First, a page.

I Felt a Funeral, in My Brain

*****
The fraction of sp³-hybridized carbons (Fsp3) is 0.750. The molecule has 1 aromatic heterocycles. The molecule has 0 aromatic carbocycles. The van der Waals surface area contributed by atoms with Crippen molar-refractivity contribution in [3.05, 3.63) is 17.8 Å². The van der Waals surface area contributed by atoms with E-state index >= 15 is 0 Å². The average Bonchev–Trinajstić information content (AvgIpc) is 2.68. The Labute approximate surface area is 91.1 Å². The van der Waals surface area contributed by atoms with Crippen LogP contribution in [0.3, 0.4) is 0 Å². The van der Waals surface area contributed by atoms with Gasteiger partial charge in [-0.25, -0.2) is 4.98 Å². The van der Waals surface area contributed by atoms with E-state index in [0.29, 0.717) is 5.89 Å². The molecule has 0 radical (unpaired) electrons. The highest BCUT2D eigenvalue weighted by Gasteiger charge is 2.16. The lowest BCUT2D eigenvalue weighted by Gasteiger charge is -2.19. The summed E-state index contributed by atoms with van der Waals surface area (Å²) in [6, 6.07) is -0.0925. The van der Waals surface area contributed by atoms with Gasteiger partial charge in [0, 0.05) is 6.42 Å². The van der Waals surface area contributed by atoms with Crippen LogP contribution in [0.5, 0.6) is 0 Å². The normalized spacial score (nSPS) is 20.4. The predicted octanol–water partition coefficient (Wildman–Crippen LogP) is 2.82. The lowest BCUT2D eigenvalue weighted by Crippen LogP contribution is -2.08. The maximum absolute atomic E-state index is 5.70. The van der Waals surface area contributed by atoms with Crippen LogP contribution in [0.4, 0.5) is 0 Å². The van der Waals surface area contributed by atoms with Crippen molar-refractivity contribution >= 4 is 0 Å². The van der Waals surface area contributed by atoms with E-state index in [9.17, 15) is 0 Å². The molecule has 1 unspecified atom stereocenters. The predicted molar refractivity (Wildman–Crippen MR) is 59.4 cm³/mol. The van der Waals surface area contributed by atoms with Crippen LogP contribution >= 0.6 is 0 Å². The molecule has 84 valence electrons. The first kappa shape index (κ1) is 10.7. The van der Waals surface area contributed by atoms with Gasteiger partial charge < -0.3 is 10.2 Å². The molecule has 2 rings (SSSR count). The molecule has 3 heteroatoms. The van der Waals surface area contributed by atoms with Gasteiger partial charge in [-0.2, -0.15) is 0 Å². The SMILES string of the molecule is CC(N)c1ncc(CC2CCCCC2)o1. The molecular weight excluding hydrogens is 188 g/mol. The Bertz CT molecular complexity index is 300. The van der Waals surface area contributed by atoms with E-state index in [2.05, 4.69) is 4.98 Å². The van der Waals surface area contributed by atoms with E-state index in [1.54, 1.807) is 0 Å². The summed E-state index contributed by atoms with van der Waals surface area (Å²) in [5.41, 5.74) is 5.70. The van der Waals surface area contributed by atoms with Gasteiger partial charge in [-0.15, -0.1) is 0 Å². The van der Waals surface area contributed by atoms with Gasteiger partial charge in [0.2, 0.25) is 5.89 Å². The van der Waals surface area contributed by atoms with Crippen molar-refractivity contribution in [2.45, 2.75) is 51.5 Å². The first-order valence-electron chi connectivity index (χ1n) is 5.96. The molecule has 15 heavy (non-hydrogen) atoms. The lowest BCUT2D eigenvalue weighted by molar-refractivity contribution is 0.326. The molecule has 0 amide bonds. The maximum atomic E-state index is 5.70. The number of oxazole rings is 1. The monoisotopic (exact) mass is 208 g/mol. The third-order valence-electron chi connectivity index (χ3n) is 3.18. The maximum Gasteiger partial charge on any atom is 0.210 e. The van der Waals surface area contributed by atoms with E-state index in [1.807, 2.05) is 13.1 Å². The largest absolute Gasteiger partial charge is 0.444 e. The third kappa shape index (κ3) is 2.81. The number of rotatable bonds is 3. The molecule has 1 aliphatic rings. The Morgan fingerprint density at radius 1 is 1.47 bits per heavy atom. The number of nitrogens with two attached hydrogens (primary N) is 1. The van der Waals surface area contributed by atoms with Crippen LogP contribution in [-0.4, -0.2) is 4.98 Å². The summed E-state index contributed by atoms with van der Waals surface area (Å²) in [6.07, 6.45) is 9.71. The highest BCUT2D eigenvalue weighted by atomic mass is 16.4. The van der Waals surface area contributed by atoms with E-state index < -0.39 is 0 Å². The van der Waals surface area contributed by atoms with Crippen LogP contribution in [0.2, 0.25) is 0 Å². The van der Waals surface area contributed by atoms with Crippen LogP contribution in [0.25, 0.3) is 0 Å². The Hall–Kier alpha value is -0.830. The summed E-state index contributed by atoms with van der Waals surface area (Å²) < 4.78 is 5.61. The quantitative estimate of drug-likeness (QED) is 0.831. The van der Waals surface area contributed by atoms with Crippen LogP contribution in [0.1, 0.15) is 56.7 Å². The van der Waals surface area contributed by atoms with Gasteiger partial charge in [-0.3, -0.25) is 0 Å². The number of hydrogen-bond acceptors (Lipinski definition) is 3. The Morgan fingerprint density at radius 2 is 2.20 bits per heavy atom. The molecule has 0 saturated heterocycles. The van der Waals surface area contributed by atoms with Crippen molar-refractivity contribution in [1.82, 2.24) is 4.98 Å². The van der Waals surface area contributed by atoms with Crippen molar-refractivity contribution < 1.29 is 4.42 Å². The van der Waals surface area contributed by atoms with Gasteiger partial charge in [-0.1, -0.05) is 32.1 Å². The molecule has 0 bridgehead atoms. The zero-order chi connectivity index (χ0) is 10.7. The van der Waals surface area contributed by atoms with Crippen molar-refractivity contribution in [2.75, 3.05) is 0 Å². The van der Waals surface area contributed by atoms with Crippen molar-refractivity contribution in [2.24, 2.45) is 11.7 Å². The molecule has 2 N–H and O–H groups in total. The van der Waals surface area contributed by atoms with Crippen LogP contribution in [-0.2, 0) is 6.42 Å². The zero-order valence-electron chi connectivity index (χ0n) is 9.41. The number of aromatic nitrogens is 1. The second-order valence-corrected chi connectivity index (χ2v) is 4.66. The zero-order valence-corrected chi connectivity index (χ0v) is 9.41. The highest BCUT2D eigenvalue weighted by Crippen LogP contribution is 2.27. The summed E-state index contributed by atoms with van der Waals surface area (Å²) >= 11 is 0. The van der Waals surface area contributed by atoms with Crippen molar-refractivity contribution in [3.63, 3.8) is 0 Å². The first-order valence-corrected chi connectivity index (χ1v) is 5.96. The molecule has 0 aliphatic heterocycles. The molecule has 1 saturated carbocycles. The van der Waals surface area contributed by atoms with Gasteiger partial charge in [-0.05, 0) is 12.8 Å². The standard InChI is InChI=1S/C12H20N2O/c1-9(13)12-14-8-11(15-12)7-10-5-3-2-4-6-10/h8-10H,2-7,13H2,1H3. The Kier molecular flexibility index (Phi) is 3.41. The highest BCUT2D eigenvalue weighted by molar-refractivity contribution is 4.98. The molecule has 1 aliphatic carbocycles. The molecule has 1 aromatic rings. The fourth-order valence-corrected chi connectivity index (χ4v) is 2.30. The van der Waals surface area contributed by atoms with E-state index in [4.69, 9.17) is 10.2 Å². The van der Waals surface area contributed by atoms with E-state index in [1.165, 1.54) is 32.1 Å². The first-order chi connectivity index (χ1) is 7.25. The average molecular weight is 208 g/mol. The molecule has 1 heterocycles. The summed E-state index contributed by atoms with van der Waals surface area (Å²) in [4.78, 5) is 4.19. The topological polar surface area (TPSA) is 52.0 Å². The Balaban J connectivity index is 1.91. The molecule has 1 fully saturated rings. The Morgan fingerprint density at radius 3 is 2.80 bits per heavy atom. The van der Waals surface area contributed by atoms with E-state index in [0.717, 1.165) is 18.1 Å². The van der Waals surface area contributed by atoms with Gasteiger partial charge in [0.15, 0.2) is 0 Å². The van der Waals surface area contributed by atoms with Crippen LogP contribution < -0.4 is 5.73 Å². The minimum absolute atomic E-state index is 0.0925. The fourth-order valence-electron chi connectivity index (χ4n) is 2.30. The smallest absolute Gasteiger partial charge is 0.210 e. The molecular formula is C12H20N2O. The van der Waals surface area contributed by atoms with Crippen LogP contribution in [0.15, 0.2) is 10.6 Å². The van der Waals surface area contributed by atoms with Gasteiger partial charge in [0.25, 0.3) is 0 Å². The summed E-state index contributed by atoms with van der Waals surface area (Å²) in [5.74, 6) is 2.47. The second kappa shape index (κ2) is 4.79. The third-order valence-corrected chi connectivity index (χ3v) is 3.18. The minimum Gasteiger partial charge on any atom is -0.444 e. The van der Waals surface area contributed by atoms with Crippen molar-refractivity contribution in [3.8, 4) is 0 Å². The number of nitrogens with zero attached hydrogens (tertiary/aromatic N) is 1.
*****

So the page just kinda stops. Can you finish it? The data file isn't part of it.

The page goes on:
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The poem by Emily Dickinson circa 1861 beginning "I felt a Funeral, in my Brain" explores several subjects contained within an extended metaphor of a funeral service. This metaphor is evident in the word Funeral, Mourners, Service, Box (containing the body), Soul, Heavens, Bell (rung to signal the passing). All these are capitalized to add emphasis and connect the meaning. Other capitalized words in the poem include Sense and Reason. We are told that the planks separate these concepts from being realized. There are people above the floor that can be heard in the basement but only impressions of them are felt. There is no way to fully conceptualize what kind of people they are. The whole poem has a quick beating rhythm like the Drum in the poem created by using short words and by using repetition of "beating" and "treading" we have the added effect of stress. The pattern gives the same sort of apprehension as the Tell-Tale heart of Poe and the mocking dialog his Raven. To me this poem speaks originally as the retelling of Poe's "The Tell-Tale Heart" from the point of the hidden heart. The heart hears the searchers above it and is pleading for its discovery so the truth can be revealed. In this interpretation the heart does not actually but envy's the beating above it, from line 15 "And I, and Silence, some strange Race/ Wrecked, solitary here". The heart and silence are different than all above and it is jealous of not beating like the footsteps. Race in the line also implies a racing heart; silence is a strange racing heart. After reading deeply into this meaning I also discovered a secondary theme. What Dickinson describes as "a Funeral, in my Brain" may be nothing more than writers block. She has ideas but they are blocked by the invisible wall (floor). She can hear the percussion of brilliance but can not see the Sense and Reason. At the end of the poem the floor breaks and the "World[s]" are revealed to her. In the context of this interpretation World can be...
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